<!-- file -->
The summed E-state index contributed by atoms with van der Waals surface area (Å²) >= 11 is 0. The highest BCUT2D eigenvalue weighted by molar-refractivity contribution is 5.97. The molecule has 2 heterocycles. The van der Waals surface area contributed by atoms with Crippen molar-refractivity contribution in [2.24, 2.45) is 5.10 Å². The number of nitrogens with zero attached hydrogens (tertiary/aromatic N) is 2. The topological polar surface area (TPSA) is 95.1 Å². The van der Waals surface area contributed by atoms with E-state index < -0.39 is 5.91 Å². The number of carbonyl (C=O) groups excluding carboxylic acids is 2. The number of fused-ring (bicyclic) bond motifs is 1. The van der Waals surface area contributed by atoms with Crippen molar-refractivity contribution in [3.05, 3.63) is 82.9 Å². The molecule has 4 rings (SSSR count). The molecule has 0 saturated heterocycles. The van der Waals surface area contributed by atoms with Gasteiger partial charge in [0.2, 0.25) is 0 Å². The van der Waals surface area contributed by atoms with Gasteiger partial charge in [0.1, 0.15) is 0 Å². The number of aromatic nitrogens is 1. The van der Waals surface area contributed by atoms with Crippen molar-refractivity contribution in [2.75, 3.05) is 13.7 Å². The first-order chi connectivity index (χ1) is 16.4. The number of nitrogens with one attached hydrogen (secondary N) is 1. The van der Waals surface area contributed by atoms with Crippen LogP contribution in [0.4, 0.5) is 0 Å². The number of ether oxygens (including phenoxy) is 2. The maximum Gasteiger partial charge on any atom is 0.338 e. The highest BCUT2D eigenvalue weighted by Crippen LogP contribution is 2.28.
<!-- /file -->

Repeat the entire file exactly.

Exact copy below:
The summed E-state index contributed by atoms with van der Waals surface area (Å²) >= 11 is 0. The highest BCUT2D eigenvalue weighted by molar-refractivity contribution is 5.97. The molecule has 2 heterocycles. The van der Waals surface area contributed by atoms with Crippen molar-refractivity contribution in [2.24, 2.45) is 5.10 Å². The number of nitrogens with zero attached hydrogens (tertiary/aromatic N) is 2. The topological polar surface area (TPSA) is 95.1 Å². The van der Waals surface area contributed by atoms with E-state index < -0.39 is 5.91 Å². The number of carbonyl (C=O) groups excluding carboxylic acids is 2. The number of fused-ring (bicyclic) bond motifs is 1. The van der Waals surface area contributed by atoms with Crippen molar-refractivity contribution in [3.05, 3.63) is 82.9 Å². The molecule has 4 rings (SSSR count). The molecule has 0 saturated heterocycles. The van der Waals surface area contributed by atoms with Gasteiger partial charge in [0.2, 0.25) is 0 Å². The van der Waals surface area contributed by atoms with Gasteiger partial charge in [0.1, 0.15) is 0 Å². The number of aromatic nitrogens is 1. The van der Waals surface area contributed by atoms with Crippen molar-refractivity contribution in [2.75, 3.05) is 13.7 Å². The first-order chi connectivity index (χ1) is 16.4. The number of nitrogens with one attached hydrogen (secondary N) is 1. The van der Waals surface area contributed by atoms with Crippen LogP contribution in [0.4, 0.5) is 0 Å². The number of ether oxygens (including phenoxy) is 2. The maximum Gasteiger partial charge on any atom is 0.338 e. The highest BCUT2D eigenvalue weighted by Crippen LogP contribution is 2.28.